June 4 (Fri): "Photonic Integrated Circuits for Remote Sensing Lidar," Joseph Fridlander, ECE PhD Defense

Date and Time
Zoom Meeting –



To quantify and model current and future atmospheric compositions and to better understand tropospheric CO2 exchange with the land and oceans, accurate and precise measurements are required. Active sensing of CO2 can be accomplished with lidar. Unlike passive spectrometers that rely on sunlight, an active lidar provides significantly better wavelength and spatial resolution and can perform continuous sensing during the day and night.

Photonic integrated circuits (PICs) allow integration of complex optical systems on chip. In this work, an integrated path differential absorption (IPDA) lidar is designed for active sensing of CO2. All optical functions, with exception of a gas cell reference, are integrated onto a chip approximately 10 mm2.

First, using an integrated phase modulator, a master widely tunable SG-DBR laser is stabilized to a gas cell reference using a frequency modulation technique. Using an optical phase locked loop, a slave laser is locked to the master laser and stepped across multiple sampling points to map a CO2 absorption line at 1572 nm at offsets up to ±15 GHz. Before processing by the OPLL, the offset frequency between the lasers is detected with an on-chip high-speed photodiode in the form of a beat note. Finally, a pulse carver generates high extinction ratio pulses for transmission.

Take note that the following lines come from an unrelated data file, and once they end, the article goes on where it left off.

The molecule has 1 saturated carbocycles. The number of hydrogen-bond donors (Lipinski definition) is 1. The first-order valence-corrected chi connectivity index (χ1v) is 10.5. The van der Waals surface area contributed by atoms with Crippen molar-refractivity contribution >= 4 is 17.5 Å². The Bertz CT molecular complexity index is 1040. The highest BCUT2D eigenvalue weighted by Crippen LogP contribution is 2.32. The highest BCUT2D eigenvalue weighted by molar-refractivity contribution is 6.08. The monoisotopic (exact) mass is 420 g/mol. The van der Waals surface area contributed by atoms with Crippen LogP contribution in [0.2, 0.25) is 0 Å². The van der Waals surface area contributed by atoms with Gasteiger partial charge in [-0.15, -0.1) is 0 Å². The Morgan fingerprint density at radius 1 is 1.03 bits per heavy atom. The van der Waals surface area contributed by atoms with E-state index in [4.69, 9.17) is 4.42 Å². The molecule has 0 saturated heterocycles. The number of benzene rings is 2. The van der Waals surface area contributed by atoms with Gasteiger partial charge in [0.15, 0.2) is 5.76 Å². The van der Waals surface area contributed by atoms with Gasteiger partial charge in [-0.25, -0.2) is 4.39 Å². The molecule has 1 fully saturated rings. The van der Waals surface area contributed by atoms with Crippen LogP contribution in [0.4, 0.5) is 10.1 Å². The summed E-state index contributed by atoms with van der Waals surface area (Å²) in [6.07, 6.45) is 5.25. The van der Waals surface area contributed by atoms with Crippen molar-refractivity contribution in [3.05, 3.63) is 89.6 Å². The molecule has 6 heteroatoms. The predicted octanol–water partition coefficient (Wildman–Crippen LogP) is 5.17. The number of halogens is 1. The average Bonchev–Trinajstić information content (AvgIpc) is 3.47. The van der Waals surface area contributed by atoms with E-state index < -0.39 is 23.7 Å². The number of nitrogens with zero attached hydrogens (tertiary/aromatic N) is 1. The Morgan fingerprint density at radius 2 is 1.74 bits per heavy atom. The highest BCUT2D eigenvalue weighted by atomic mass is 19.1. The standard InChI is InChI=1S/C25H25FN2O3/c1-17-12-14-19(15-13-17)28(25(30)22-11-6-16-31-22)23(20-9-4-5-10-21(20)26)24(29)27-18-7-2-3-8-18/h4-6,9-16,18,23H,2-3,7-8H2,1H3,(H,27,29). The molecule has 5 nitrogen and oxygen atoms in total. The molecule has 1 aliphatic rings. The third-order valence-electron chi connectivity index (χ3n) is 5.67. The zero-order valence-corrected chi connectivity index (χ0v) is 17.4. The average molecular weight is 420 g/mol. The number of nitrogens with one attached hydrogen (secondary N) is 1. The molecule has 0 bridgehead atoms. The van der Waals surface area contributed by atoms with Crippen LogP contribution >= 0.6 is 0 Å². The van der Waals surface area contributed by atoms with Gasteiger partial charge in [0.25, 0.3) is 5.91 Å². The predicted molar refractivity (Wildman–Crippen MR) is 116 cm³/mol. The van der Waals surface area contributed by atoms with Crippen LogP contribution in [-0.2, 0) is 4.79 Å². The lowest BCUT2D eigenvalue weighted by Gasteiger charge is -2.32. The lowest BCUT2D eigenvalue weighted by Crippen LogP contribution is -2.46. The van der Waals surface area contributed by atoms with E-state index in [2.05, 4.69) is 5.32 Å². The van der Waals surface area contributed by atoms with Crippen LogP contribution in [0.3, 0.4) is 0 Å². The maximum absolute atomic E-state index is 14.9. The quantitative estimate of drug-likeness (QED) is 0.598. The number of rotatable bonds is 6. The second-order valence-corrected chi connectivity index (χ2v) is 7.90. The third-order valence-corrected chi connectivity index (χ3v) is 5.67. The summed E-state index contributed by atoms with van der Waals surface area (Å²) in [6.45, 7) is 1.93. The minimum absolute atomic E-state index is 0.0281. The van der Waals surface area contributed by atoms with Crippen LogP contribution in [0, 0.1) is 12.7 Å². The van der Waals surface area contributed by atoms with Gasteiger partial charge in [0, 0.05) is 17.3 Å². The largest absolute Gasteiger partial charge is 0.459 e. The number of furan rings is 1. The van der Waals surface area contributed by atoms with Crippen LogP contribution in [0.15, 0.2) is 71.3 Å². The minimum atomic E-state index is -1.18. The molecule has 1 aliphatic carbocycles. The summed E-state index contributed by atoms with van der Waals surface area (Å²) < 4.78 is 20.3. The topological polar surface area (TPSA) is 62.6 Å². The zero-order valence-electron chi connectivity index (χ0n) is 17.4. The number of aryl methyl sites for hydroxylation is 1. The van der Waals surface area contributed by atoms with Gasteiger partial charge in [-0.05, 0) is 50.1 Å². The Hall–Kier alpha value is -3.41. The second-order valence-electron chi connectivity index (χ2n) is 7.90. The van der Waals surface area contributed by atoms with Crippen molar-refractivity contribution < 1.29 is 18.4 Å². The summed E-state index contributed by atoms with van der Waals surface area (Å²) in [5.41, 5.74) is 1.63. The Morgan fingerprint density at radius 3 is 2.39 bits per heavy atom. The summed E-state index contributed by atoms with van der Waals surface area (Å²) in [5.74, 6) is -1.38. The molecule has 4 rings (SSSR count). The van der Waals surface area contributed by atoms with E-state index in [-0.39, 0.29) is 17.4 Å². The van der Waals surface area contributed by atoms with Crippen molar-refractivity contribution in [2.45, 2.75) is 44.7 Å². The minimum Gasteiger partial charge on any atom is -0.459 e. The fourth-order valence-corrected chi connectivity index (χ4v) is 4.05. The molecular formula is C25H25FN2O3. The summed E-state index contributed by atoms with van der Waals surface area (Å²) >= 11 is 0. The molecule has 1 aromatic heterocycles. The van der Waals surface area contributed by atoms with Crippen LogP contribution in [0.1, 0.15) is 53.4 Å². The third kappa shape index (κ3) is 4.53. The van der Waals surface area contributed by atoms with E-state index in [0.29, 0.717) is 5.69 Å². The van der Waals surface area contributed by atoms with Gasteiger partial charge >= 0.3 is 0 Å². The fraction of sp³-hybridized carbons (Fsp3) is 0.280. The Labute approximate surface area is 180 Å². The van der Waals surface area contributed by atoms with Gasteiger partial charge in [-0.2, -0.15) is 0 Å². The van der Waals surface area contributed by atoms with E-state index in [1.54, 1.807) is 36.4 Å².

Using this PIC, we demonstrated a factor of 235 improvement in the master laser frequency stability over a 1-hr period using 1-second gate times. We also demonstrated slave laser locking to the master laser at offsets up to ±15 GHz, albeit we relied on an off-chip detector. Also demonstrated were pulses with more than 40 dB extinction ratio. Finally, we successfully demonstrated CW sensing of the 1572 nm CO2 absorption line. The work illustrated here shows that PICs are a very promising technology for earth science and sensing lidar at significantly reduced cost, size, weight, and power.


Joseph Fridlander is a fifth year PhD candidate at University of California, Santa Barbara, working under the supervision of Professor Jonathan Klamkin.

Hosted by: Professor Jonathan Klamkin

Submitted by: Joseph Fridlander <jfridlander@ucsb.edu>